Update - 19 December 2016:

The Weekend Herald published an opinion piece by ATEED Chairman, David McConnell, in print and online on Saturday, 18 December 2016, addressing the misreporting on the Global Auckland/Auckland Story project and clarifying the project was not about creating a new slogan for Auckland.

The article also includes a clarification from the Weekend Herald, which is published below:

The Weekend Herald invited Ateed to write an opinion piece about the global brand project it had been instructed to develop by Auckland Council, after our November 12 story on the issue incorrectly focused on a slogan component of the project. We apologise for that. We are also happy to clarify that the 115 people who worked on the project did not do so full time.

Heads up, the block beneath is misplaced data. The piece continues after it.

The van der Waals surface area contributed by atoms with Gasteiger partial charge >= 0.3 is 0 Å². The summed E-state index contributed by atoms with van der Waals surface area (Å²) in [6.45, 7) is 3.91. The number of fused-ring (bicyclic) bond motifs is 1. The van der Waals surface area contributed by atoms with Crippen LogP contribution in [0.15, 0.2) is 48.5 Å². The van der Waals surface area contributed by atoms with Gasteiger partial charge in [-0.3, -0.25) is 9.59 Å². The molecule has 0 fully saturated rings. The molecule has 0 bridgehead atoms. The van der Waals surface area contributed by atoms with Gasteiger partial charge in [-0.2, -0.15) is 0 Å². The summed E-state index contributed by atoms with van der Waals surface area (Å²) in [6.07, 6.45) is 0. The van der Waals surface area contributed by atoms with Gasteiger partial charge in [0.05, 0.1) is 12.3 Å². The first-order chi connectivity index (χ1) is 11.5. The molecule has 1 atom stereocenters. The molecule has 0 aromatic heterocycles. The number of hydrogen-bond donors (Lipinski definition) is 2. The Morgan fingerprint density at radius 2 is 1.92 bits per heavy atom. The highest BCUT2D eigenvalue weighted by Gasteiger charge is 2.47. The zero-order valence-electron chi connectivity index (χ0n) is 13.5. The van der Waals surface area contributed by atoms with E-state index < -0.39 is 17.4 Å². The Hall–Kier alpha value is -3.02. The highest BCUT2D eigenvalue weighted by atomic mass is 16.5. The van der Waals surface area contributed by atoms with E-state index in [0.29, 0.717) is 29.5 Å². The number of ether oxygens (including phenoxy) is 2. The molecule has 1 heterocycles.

You can read the full article here.

What is the Auckland Story?

The Auckland Plan published in 2012 outlined how a distinctive Auckland story would capitalise on the region’s attributes, help to differentiate Auckland, and enhance its international reputation by providing a coherent value proposition to attract skilled migrants, investors, innovators, visitors, entrepreneurs and events, and the economic growth benefits they bring.

As the region’s economic growth agency and the organisation responsible for delivering a number of key priorities in the Auckland Plan and complementary Economic Development Strategy, ATEED was mandated to carry out this work.

This work has been directly referenced in previous and current ATEED Statements of Intent, most recently approved by the CCO Governance and Monitoring Committee on 2 July 2016. Through the 2016-19 SOI, Council has instructed ATEED to: